State Police warn Pocopson residents to ‘watch out for each other’

Tis’ the season to be extra wary, lock cars and keep an eye out

By Kelli Siehl, Staff Writer,

POCOPSON —It’s that time of year — and not all of the elves lurking about township neighborhoods are up to good, state police are warning local residents, asking them to be smart and careful to make sure their holidays stay happy and crime-free.

State Police Lt. Rich D’Ambrosio, the new Commander at the Avondale Barracks, was a guest at Monday evening’s Township Supervisors’ meeting. Since August, Avondale State Police have received 106 calls in the township, 10 of which were categorized as “criminal” incidents – where charges could be filed. D’Ambrosio told the Supervisors and residents that although the township is a very safe place to live, there are several ways to make improvements.

First, he asked residents to lock their car doors, even if autos are parked in their own driveway, “very rarely will you see someone break a window to get into a vehicle…they know they can walk right down the street and find a car that’s unlocked.” If valuables have to be left in the car, he said, put them out of sight and park in a lighted area.

Criminal offenses tend to rise at this time of year due to the holidays.  D’Ambrosio stated several ways residents can protect themselves and their belongings. For instance, gift giving brings an increase in online shopping and package delivery criminals tend to target packages left on porches or doorsteps. He recommends either being present during delivery or writing a note to the delivery person that packages be placed in an inconspicuous area that can’t be seen from the street, such as a back porch or patio.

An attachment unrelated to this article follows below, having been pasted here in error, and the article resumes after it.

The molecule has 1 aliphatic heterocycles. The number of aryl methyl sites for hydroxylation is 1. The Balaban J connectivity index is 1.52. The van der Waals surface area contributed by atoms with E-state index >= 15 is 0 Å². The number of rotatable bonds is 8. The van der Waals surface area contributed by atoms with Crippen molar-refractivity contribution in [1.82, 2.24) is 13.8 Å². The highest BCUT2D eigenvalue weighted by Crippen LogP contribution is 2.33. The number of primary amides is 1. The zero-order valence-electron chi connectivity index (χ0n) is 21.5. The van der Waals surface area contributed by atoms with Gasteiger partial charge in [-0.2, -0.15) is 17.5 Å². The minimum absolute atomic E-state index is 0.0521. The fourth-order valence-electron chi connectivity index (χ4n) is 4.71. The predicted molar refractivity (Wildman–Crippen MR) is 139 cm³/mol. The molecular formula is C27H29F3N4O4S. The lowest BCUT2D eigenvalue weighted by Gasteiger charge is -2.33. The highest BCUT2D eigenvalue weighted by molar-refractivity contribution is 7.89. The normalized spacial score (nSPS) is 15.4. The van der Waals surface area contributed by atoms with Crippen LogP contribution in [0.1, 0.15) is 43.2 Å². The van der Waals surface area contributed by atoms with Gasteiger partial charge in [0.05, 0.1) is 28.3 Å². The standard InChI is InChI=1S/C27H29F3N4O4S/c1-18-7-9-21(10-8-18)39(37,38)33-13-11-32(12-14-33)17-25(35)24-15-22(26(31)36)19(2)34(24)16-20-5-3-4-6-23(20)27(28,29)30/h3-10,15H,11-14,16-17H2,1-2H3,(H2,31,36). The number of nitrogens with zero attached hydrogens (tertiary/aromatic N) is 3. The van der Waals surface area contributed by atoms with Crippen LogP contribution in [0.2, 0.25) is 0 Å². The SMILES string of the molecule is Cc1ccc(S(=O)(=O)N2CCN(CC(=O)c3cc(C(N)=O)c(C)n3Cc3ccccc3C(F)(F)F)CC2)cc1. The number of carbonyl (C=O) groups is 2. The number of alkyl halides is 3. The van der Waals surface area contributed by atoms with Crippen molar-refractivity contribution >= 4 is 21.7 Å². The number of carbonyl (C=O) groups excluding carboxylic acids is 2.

Also, be careful when putting cash and gift cards in the mailbox and on trash cans for postal or other service workers.  He recalled, “A few years ago, a couple drove around and stole nearly $5000 in cash in a matter of hours,” and despite state police being able to make an arrest in that case, D’Ambrosio advised residents to “watch out for each other…if you see someone lurking around your neighbor’s house that you’ve never seen before, don’t think you are infringing on someone’s rights…you call us and let us deal with it.”

He cited an incident which occurred a few weeks ago in Pennsbury Township “a neighbor saw a car that she’d never seen before in her neighbor’s driveway and she called us and troopers were there in five minutes and made an arrest for burglary.”

Directing his comments to the audience, D’Ambrosio advised, “You know the cars that belong in your neighborhood and which ones don’t, so just keep an eye out for each other.”

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